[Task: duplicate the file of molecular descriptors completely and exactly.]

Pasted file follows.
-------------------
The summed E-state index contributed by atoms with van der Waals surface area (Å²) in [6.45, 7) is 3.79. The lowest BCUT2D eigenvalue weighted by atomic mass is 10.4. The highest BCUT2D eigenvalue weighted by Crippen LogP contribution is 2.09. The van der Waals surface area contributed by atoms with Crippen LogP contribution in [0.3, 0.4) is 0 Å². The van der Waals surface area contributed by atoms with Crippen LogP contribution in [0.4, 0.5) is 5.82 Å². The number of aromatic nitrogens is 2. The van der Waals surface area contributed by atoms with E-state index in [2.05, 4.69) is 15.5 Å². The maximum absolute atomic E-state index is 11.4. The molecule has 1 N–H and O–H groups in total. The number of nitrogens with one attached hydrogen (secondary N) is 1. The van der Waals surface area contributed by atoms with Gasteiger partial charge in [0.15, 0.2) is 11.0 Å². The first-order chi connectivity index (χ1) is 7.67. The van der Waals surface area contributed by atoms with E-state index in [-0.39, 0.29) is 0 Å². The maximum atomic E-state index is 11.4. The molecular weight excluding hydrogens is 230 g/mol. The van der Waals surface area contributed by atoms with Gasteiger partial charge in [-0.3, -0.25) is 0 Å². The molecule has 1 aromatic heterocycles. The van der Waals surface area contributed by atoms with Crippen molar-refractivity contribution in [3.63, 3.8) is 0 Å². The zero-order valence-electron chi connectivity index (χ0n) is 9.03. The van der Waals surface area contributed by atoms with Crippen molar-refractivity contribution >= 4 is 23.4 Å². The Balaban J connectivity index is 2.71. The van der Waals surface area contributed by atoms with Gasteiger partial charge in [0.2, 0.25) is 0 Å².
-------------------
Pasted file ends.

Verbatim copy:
The summed E-state index contributed by atoms with van der Waals surface area (Å²) in [6.45, 7) is 3.79. The lowest BCUT2D eigenvalue weighted by atomic mass is 10.4. The highest BCUT2D eigenvalue weighted by Crippen LogP contribution is 2.09. The van der Waals surface area contributed by atoms with Crippen LogP contribution in [0.3, 0.4) is 0 Å². The van der Waals surface area contributed by atoms with Crippen LogP contribution in [0.4, 0.5) is 5.82 Å². The number of aromatic nitrogens is 2. The van der Waals surface area contributed by atoms with E-state index in [2.05, 4.69) is 15.5 Å². The maximum absolute atomic E-state index is 11.4. The molecule has 1 N–H and O–H groups in total. The number of nitrogens with one attached hydrogen (secondary N) is 1. The van der Waals surface area contributed by atoms with Gasteiger partial charge in [0.15, 0.2) is 11.0 Å². The first-order chi connectivity index (χ1) is 7.67. The van der Waals surface area contributed by atoms with E-state index in [-0.39, 0.29) is 0 Å². The maximum atomic E-state index is 11.4. The molecular weight excluding hydrogens is 230 g/mol. The van der Waals surface area contributed by atoms with Gasteiger partial charge in [-0.3, -0.25) is 0 Å². The molecule has 1 aromatic heterocycles. The van der Waals surface area contributed by atoms with Crippen molar-refractivity contribution in [3.63, 3.8) is 0 Å². The zero-order valence-electron chi connectivity index (χ0n) is 9.03. The van der Waals surface area contributed by atoms with Crippen molar-refractivity contribution >= 4 is 23.4 Å². The Balaban J connectivity index is 2.71. The van der Waals surface area contributed by atoms with Gasteiger partial charge in [0.2, 0.25) is 0 Å².